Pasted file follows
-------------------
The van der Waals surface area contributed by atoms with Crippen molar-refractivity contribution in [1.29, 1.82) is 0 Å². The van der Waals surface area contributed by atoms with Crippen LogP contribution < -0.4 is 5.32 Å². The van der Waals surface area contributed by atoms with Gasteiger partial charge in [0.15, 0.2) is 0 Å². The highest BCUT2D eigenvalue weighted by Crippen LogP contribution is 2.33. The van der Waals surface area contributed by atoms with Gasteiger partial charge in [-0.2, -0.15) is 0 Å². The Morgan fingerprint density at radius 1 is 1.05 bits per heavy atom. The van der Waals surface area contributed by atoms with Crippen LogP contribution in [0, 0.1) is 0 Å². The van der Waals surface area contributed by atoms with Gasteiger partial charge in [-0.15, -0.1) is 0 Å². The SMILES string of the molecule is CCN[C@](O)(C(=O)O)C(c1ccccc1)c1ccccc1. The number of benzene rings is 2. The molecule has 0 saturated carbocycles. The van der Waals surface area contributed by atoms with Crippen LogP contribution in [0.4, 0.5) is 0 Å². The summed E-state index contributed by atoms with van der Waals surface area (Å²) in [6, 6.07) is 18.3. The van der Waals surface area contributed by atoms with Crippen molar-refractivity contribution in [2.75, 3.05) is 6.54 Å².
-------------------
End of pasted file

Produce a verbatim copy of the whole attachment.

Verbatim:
The van der Waals surface area contributed by atoms with Crippen molar-refractivity contribution in [1.29, 1.82) is 0 Å². The van der Waals surface area contributed by atoms with Crippen LogP contribution < -0.4 is 5.32 Å². The van der Waals surface area contributed by atoms with Gasteiger partial charge in [0.15, 0.2) is 0 Å². The highest BCUT2D eigenvalue weighted by Crippen LogP contribution is 2.33. The van der Waals surface area contributed by atoms with Gasteiger partial charge in [-0.2, -0.15) is 0 Å². The Morgan fingerprint density at radius 1 is 1.05 bits per heavy atom. The van der Waals surface area contributed by atoms with Crippen LogP contribution in [0, 0.1) is 0 Å². The van der Waals surface area contributed by atoms with Gasteiger partial charge in [-0.15, -0.1) is 0 Å². The SMILES string of the molecule is CCN[C@](O)(C(=O)O)C(c1ccccc1)c1ccccc1. The number of benzene rings is 2. The molecule has 0 saturated carbocycles. The van der Waals surface area contributed by atoms with Crippen LogP contribution in [0.4, 0.5) is 0 Å². The summed E-state index contributed by atoms with van der Waals surface area (Å²) in [6, 6.07) is 18.3. The van der Waals surface area contributed by atoms with Crippen molar-refractivity contribution in [2.75, 3.05) is 6.54 Å².